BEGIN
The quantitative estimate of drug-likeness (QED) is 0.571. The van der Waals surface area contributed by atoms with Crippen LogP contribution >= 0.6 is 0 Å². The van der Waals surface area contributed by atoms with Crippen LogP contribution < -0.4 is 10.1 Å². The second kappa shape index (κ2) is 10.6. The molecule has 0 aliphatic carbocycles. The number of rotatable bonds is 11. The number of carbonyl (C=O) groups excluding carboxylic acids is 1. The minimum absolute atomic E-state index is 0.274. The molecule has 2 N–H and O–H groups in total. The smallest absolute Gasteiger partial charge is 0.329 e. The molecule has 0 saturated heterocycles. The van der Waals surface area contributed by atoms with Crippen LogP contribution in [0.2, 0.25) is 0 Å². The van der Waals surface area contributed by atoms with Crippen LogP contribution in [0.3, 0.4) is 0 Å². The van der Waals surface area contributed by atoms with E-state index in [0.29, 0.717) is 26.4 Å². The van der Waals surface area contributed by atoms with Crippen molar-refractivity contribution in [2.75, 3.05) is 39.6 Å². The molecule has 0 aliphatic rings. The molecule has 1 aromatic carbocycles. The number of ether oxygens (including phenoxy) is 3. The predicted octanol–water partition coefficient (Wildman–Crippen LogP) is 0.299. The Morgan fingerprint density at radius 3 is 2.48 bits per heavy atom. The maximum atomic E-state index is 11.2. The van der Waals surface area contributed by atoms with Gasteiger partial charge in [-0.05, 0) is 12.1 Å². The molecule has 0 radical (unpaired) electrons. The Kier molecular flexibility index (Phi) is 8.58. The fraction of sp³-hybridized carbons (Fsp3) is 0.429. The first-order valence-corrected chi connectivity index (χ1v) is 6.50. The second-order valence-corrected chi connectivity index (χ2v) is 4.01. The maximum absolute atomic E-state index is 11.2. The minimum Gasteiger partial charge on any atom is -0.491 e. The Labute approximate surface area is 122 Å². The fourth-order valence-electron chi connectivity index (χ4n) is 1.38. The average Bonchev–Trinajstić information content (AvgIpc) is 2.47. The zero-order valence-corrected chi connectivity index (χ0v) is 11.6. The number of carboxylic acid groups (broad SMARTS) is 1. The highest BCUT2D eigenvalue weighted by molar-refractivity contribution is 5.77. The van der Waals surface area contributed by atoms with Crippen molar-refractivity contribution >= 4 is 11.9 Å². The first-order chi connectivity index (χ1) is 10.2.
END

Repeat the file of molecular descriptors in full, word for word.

The quantitative estimate of drug-likeness (QED) is 0.571. The van der Waals surface area contributed by atoms with Crippen LogP contribution >= 0.6 is 0 Å². The van der Waals surface area contributed by atoms with Crippen LogP contribution < -0.4 is 10.1 Å². The second kappa shape index (κ2) is 10.6. The molecule has 0 aliphatic carbocycles. The number of rotatable bonds is 11. The number of carbonyl (C=O) groups excluding carboxylic acids is 1. The minimum absolute atomic E-state index is 0.274. The molecule has 2 N–H and O–H groups in total. The smallest absolute Gasteiger partial charge is 0.329 e. The molecule has 0 saturated heterocycles. The van der Waals surface area contributed by atoms with Crippen LogP contribution in [0.2, 0.25) is 0 Å². The van der Waals surface area contributed by atoms with Crippen LogP contribution in [0.3, 0.4) is 0 Å². The van der Waals surface area contributed by atoms with E-state index in [0.29, 0.717) is 26.4 Å². The van der Waals surface area contributed by atoms with Crippen molar-refractivity contribution in [2.75, 3.05) is 39.6 Å². The molecule has 0 aliphatic rings. The molecule has 1 aromatic carbocycles. The number of ether oxygens (including phenoxy) is 3. The predicted octanol–water partition coefficient (Wildman–Crippen LogP) is 0.299. The Morgan fingerprint density at radius 3 is 2.48 bits per heavy atom. The maximum atomic E-state index is 11.2. The van der Waals surface area contributed by atoms with Gasteiger partial charge in [-0.05, 0) is 12.1 Å². The molecule has 0 radical (unpaired) electrons. The Kier molecular flexibility index (Phi) is 8.58. The fraction of sp³-hybridized carbons (Fsp3) is 0.429. The first-order valence-corrected chi connectivity index (χ1v) is 6.50. The second-order valence-corrected chi connectivity index (χ2v) is 4.01. The maximum absolute atomic E-state index is 11.2. The minimum Gasteiger partial charge on any atom is -0.491 e. The Labute approximate surface area is 122 Å². The fourth-order valence-electron chi connectivity index (χ4n) is 1.38. The average Bonchev–Trinajstić information content (AvgIpc) is 2.47. The zero-order valence-corrected chi connectivity index (χ0v) is 11.6. The number of carboxylic acid groups (broad SMARTS) is 1. The highest BCUT2D eigenvalue weighted by molar-refractivity contribution is 5.77. The van der Waals surface area contributed by atoms with Crippen molar-refractivity contribution >= 4 is 11.9 Å². The first-order chi connectivity index (χ1) is 10.2.